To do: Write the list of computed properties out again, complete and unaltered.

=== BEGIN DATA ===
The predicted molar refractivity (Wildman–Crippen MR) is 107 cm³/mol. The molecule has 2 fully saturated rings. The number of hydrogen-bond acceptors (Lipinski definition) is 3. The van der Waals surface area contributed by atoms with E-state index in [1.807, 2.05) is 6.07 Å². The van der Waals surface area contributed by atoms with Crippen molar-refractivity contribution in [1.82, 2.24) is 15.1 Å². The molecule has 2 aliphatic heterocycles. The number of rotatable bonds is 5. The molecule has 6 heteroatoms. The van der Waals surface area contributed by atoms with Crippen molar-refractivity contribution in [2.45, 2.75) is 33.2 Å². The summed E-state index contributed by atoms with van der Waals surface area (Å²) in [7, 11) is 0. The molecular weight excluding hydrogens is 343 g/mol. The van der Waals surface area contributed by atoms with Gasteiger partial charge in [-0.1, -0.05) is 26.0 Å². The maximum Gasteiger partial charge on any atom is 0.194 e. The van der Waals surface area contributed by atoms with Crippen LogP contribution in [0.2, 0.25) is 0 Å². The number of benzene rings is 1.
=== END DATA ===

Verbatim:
The predicted molar refractivity (Wildman–Crippen MR) is 107 cm³/mol. The molecule has 2 fully saturated rings. The number of hydrogen-bond acceptors (Lipinski definition) is 3. The van der Waals surface area contributed by atoms with E-state index in [1.807, 2.05) is 6.07 Å². The van der Waals surface area contributed by atoms with Crippen molar-refractivity contribution in [1.82, 2.24) is 15.1 Å². The molecule has 2 aliphatic heterocycles. The number of rotatable bonds is 5. The molecule has 6 heteroatoms. The van der Waals surface area contributed by atoms with Crippen molar-refractivity contribution in [2.45, 2.75) is 33.2 Å². The summed E-state index contributed by atoms with van der Waals surface area (Å²) in [7, 11) is 0. The molecular weight excluding hydrogens is 343 g/mol. The van der Waals surface area contributed by atoms with Gasteiger partial charge in [-0.1, -0.05) is 26.0 Å². The maximum Gasteiger partial charge on any atom is 0.194 e. The van der Waals surface area contributed by atoms with Crippen LogP contribution in [0.2, 0.25) is 0 Å². The number of benzene rings is 1.